The Gospel of Madeleine L’Engle

I realize the subject matter of this post is a little off the beaten track for the Hope Blog. A friend recently described the growing influence of occult and paranormal  themes in children’s literature.  A trip to the children’s section of any bookstore will show just how true this is.  Like many parents, I have witnessed an acceleration of this in recent years.

The Gospel of Madeleine L’Engle is written by Claris Van Kuiken, an author and researcher I have known for over 25 years. While it is off the beaten track for my blog here, the spiritual nature of the subject matter makes it highly relevant.  One of the early children’s authors to blatantly introduce occult concepts and terms to children was the late Madeleine L’Engle.  The article details just how extensive these ideas are within her books, both for children and adults.  For Christian parents, it’s worth knowing.

 

 

Book Treasures for Children

 

Emily reading a very old book from my friend, Donna. We treasure it.

Emily with a very old book from my friend, Donna. We treasure it.

My mother gave me my love for reading. We didn’t have a TV until we were much older, so she read aloud to us from her brown, upholstered rocking chair that had seen better days. As girls, Mom read to my sister, Lisa, and me from Anne of Green Gables, Mandy, The Secret Garden, The Wolves of Willoughby Chase, the entire Little House series, and many more. She also bought us books for Christmas every year, some of which I still have on my shelf.

 

Those are cherished memories with my sweet mother, and I will always be grateful she introduced me to wonderful children’s literature.

Our youngest is now reading some of the Little House books and visits my bookshelves of children’s literature I have saved through the years from our older children. She pulls them off the shelf and asks me what each book is about. I look forward to her getting to know all my old friends.

I came across this post from the Deep Roots at Home blog. The author gives 100+ book titles, age-appropriately listed, for your children or grandchildren. She writes:

We are all aware that there is a battle raging in our culture for the minds and hearts of our children, but how do we as parents prepare them to live in the world? How do we teach values and build character at home on a day to day basis to equip them for a lifetime?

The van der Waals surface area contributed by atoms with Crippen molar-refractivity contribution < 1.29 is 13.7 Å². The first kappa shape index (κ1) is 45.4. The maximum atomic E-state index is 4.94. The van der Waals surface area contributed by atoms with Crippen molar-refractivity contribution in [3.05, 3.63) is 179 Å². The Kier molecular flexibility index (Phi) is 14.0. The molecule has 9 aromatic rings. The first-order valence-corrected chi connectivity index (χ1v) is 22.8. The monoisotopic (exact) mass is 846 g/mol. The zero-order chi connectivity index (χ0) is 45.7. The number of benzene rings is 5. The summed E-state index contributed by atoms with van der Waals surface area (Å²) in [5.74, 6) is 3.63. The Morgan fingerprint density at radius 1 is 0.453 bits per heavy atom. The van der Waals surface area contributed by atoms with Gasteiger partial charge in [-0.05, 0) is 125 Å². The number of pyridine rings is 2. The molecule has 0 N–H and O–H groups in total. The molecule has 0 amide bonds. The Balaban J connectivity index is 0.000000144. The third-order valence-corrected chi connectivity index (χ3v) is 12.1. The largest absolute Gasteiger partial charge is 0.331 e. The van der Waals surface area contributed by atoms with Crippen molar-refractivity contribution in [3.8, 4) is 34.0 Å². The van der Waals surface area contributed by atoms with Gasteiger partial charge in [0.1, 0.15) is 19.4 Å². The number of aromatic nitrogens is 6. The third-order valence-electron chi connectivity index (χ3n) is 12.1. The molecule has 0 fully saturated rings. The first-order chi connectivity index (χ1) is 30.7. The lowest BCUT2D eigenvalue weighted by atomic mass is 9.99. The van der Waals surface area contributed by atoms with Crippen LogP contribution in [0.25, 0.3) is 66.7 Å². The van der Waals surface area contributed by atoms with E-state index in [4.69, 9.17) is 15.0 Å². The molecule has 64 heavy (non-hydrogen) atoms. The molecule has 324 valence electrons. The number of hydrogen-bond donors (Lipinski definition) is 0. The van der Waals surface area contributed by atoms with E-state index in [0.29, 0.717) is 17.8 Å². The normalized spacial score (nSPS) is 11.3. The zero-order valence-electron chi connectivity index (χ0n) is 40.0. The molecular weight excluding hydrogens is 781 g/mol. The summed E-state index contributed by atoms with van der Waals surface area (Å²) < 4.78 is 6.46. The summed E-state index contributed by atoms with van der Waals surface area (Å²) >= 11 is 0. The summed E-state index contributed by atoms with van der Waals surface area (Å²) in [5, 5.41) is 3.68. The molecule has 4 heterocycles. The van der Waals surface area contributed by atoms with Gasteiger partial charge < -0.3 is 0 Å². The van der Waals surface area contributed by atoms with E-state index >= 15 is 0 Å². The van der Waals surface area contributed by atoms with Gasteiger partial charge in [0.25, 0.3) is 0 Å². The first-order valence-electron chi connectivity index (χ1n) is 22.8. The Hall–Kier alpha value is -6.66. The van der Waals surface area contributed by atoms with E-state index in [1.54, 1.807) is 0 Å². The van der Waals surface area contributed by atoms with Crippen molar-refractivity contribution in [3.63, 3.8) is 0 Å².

One of the best ways is to choose and read books that will champion and uphold what is noble, good, right and true. Most of these will be found at your library, or you can request they get it in for you, but I’ve also included Amazon links so you can see what the book looks like and read reviews, etc.

The author has compiled  a fantastic book list, and it is right in line with the literature used at our youngest daughter’s school. (I can’t say enough about the classical approach to education. No reading textbooks, just real books! But that’s another post.)

In our post-literate age when being able to read well and understand can’t be taken for granted anymore, we must give our children not only the treasures of literature, but pass on the essential values the books convey.

Dad and Emmy reading before bed. Christmas 2014

Dad and Emmy reading before bed. Christmas 2014

Reading to Little Ones: Let Them Reach Up

windinthewillowsThis morning as I got my kindergartner ready for school, it hit me how much she is learning just through our conversations. The array of subjects covered is mind-boggling. Every day it is something new. Every few minutes, a fresh question, a new thought, a just-crafted knock-knock joke.

I have always believed that if you use a varied vocabulary in speaking with children, they will fill their mental storehouse with words they can use all of their lives. I have always loved words and language.  I found a box of vocabulary words once when I was young and played a game of memorizing new words. It wasn’t until years later that I realized how many of those words stayed with me and served me well in my work.

When reading to young children, we sometimes avoid reading words we think our children will not grasp. They may not grasp the words immediately, but by context and with explanation, they are hearing the words and learning.

I have told my own children that if they ever encounter a word they don’t know, they should look it up immediately and try to use it in the next few days. After that, they own that word.

Both of our grandchildren, Peter and Max, are highly verbal. Peter is not yet three and has an astonishing vocabulary and way of using words. His parents read good books to him, and his vocabulary reflects that. Max is right behind him.

I have just begun reading Wind in the Willows by Kenneth Graham to Emily. It is rich language, somewhat above where her comprehension is. But we are taking our time. She loves the characters and gets the thrust of the story from my explanations for those things she doesn’t understand. She is hearing the language and learning so much.

Last week, I came across an article (Thanks Judi) that addresses the importance of explaining up, rather than dumbing down what we read to children. Literacy begins at home in the earliest months of a child’s life. Conversation laced with evocative and descriptive language and good children’s literature all serve to increase a child’s vocabulary and understanding.

Here is the article, Explain Up, Don’t Dumb Down: Why Little Kids Need Big Words

Here is Emmy from last May. I came into her bedroom to find her “reading” to her friends. And yes, I cannot believe how she has grown this last year!

readingtofriends